George Zimmerman, with his fancy court clothes and silk ties, has done everything in his power to make himself look like the victim in the Trayvon Martin shooting case. And the evidence dump this week, including detailed photos appearing to corroborate part of Zimmerman’s story– that Martin broke his nose and inflicted various cuts on the back of his head– helps him to a degree.
But as good as defense attorney Mark O’Mara was in catching one of the investigators with his pants down at the bond hearing a few weeks ago, it’s my belief that not only will the judge deny Zimmerman immunity under Florida’s Stand Your Ground law, but that there will be a jury trial on the 2nd degree murder charge resulting in a conviction. The 51% provision in the law– that only a slim preponderance of evidence is required for immunity from prosecution under Stand Your Ground, seems shy of a slam dunk.
Various pundits have been weighing in on all of this for several days. Everyone agrees that it is still unclear as to who started the alleged slug fest in the rain and in the dark in which Martin was shot to death and Zimmerman ended up with a broken nose and surface wounds on the back of the head..
However, as many have noted, Zimmerman’s own words to the 911 operator on the night of the incident indicate that he not only pursued Martin, but refused to stand down and wait for the police as he had been instructed to do. There’s no refuting the 911 call nearly everyone has heard. You hear Zimmerman running on the tape, stating that Martin had disappeared around a corner.
These are facts that will not disappear simply because Mark O’Mara is a good lawyer. There is absolutely no way that Zimmerman’s actions do not constitute the initiation of a confrontation.
Martin’s girlfriend’s statements further support the court’s denial of immunity to Zimmerman. Here is an AP summary of her account of the phone conversation she was having with him in the minutes leading up to his death:
“The cell connection was bad, and the couple were repeatedly disconnected. But at one point, Martin told her he noticed a white man sitting in a car, watching him.
“He was telling me, like, that man watching him, he going to start walking and then the phone hung up and I called him back again,” the girl said. “And I said, ‘What you doing? And he said he walking and he said this man still following him.”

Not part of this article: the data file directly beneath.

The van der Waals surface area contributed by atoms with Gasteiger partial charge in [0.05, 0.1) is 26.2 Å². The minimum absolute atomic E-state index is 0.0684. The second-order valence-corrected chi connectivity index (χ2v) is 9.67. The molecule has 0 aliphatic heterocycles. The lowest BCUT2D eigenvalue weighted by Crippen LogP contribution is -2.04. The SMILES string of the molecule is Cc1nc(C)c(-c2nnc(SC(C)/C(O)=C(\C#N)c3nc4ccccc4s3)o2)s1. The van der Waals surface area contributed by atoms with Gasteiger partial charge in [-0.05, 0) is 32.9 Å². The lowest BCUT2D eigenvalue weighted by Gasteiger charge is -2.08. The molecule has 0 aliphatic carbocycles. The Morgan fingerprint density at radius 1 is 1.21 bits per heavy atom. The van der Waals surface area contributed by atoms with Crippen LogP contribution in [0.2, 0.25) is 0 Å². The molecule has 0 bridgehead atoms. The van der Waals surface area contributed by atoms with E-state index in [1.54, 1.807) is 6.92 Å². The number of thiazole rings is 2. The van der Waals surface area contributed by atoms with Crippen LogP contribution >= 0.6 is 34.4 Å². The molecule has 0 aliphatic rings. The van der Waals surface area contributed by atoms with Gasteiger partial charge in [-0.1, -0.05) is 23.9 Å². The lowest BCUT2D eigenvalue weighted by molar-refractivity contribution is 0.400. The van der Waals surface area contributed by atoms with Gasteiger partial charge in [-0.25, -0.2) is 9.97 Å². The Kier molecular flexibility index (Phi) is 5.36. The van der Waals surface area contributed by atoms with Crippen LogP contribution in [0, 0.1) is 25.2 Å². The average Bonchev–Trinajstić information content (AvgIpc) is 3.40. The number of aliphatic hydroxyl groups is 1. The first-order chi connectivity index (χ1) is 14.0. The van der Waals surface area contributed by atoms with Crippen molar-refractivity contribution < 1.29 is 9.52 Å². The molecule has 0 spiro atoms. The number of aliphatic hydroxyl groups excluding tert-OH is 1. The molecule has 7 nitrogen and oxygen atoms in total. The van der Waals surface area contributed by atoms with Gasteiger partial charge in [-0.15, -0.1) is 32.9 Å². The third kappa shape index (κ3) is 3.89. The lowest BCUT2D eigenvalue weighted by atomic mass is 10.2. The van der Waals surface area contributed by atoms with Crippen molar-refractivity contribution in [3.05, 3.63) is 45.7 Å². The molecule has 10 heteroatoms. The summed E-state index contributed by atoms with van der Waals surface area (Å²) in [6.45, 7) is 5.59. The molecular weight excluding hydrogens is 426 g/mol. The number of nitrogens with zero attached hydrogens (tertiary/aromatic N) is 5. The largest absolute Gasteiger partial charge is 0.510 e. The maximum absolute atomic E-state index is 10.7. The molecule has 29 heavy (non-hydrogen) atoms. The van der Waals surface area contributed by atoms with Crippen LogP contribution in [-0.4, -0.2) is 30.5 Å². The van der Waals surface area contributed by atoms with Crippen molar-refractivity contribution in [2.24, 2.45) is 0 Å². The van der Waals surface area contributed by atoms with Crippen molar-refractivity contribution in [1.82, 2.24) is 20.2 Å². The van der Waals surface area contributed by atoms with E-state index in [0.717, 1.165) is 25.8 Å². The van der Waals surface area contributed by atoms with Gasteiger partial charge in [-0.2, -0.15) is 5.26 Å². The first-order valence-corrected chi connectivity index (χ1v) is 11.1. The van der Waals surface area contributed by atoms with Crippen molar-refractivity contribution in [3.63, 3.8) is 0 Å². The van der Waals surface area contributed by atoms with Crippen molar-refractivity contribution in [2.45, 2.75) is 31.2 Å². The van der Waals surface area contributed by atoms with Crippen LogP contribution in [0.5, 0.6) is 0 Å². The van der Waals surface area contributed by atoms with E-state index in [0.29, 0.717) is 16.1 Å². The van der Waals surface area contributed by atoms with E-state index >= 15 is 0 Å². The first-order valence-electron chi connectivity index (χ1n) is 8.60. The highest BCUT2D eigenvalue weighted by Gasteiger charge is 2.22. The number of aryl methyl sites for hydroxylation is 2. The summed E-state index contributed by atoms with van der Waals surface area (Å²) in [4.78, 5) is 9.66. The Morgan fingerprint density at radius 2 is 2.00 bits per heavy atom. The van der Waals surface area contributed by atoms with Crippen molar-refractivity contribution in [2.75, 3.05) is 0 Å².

It was drizzling, and the girl said Martin told her he was putting up his hood.
“I told him go to his dad’s house,” she said.
Martin told her that he was going to run. She could hear the wind blowing in the phone’s speaker.
“He was breathing hard,” she said. “(his) voice kinda changed. I know he was scared. (his) voice was getting kinda low.”
Suddenly, she heard Martin say, “Why you following me for?”
The girl said she could hear another voice, one she described as deep and belonging to an “old man.”
“The old man say, ‘What you doing around here?'”
She asked Martin repeatedly what was going on, but he didn’t respond. She said she heard someone say, “Get off,” though she thought it was her boyfriend.”
Given this account, it isn’t hard to imagine that Zimmerman had caught up to Martin, that there was a brief stand-off and, according to other witnesses who saw Martin on top of Zimmerman, the kid had gotten the upper hand and was letting him have it, in full fight or flight mode.
It is also telling that the police summary included in the evidence released this week states that if Zimmerman hadn’t gotten out of his vehicle and followed Martin, the incident would never have taken place. That lends gravitas to the indictment. And it belies Zimmerman’s statement that he was returning to his car when he was attacked by Martin.
It’s also of interest to me that according to Zimmerman he was pinned to the grass and sidewalk being punched by Martin, with the two in full bore physical contact, and yet managed somehow to get his gun out of its holster and fire it. How would you do that?
And the screams for help, sounding increasingly guttural and desperate, appear to me to be more consistent with Zimmerman having broken free and put Martin at gunpoint and then firing the weapon. According to the medical examiner, the fatal wound was indicative of there being between 6 and 18 inches between Zimmerman and Martin when the gun was fired.
Finally, some of us have had the thought that it is quite strange Zimmerman didn’t go to the hospital for his alleged injuries that night. To me it is hardly out of the question that Zimmerman, who aspires to be a cop, was studying criminal justice, and taking himself seriously enough to be carrying a handgun, might have broken his own nose and somehow gashed his own head to make it look like his killing of Martin was justified.
All over America armchair sleuths like me are pondering and blogging this case. It’s the middle of the night , with a long, long way to go on this one.